Brazilian government officials have reported an eight percent increase in violent crime in Minas Gerais for 2012, pointing to rising security challenges in areas beyond Rio de Janeiro and São Paulo.
The State Department of Social Defense (Seds) reported that violent crime rose 7.8 percent in 2012, as compared with 2011, in the southeastern Brazilian department. Over 71,500 violent crimes were registered in 2012, nearly 5,700 more than the previous year, along with 62 more homicides than 2011. R7 News noted that the department’s 2012 murder rate could be even higher than reported, as the Minas government does not provide murder statistics.
The departmental capital and country’s third largest city, Belo Horizonte, registered a 5.3 percent rise in violent crime and a 1.8 percent increase in homicides, reported G1 Globo, with violent crime defined as murder and attempted murder, rape and attempted rape, theft, kidnapping and extortion.
State Secretary of Social Defense Romulo de Carvalho Ferraz cited the drug trade as one significant factors linked to the rise in violent crime.
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Other regions of Brazil also reported high crime levels for 2012 and the beginning of 2013. São Paulo saw a dramatic 18.2 percent rise in homicides, thanks in part to the ongoing bloody feud between local gangs and the police force. Folha reported that the southern city of Araraquara, located northeast of São Paulo, registered a homicide rate of one murder every three days in early 2013, while Grande Vitoria, capital of Espirito Santo, saw a particularly violent week in December 2012, culminating with five deaths registered in three hours, according to G1 Globo. Meanwhile, in November 2012, the small northern state of Sergipe was reported by the same news source to have the sixth highest homicide rate in Brazil, according to a Ministry of Justice list that placed Alagoas, Espirito Santo, Paraiba, Para and Parnambuco, respectively, in the top five and did not include São Paulo or Rio de Janeiro.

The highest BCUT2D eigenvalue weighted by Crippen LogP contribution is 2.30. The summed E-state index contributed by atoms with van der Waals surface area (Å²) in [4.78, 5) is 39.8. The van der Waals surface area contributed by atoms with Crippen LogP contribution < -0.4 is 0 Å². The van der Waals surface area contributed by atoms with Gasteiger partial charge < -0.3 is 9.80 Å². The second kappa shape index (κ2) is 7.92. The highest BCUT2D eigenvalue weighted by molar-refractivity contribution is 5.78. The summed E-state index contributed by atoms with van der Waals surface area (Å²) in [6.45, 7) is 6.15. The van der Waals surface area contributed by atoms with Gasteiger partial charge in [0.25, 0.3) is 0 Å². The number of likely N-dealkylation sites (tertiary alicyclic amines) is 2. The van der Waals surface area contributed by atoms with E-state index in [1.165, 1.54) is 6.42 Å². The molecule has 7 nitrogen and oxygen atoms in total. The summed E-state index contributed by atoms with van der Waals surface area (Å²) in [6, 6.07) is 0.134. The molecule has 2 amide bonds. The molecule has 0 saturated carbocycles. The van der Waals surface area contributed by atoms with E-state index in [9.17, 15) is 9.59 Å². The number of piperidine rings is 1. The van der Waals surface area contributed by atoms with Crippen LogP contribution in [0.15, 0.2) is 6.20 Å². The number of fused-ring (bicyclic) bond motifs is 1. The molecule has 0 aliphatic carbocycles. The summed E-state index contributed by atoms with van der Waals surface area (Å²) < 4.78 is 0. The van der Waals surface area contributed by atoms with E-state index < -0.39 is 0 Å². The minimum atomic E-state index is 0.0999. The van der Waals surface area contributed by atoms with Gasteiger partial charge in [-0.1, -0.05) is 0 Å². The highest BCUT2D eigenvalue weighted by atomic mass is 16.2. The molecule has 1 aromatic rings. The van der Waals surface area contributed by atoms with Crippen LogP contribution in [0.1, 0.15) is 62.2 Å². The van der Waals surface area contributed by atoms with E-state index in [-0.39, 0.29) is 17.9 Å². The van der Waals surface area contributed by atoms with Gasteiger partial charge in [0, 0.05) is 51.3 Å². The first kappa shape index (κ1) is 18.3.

Statistics pointed to drops in Rio de Janeiro murder rates in 2012, likely spurred by the deployment of special police forces (UPPs) in favelas traditionally run by drug gangs. However, militias responsible for invading the favelas prior to the UPP arrival have been criticized for pre-announcing the invasions, thus giving criminal groups time to relocate. Increasing crime in other regions of the country could be the result of criminal gangs formerly ruling Rio’s favelas moving outside the city in search of new territory. At minimum, the data and news reports suggest the need to expand the focus of new security measures to include regions beyond the country’s two largest cities.
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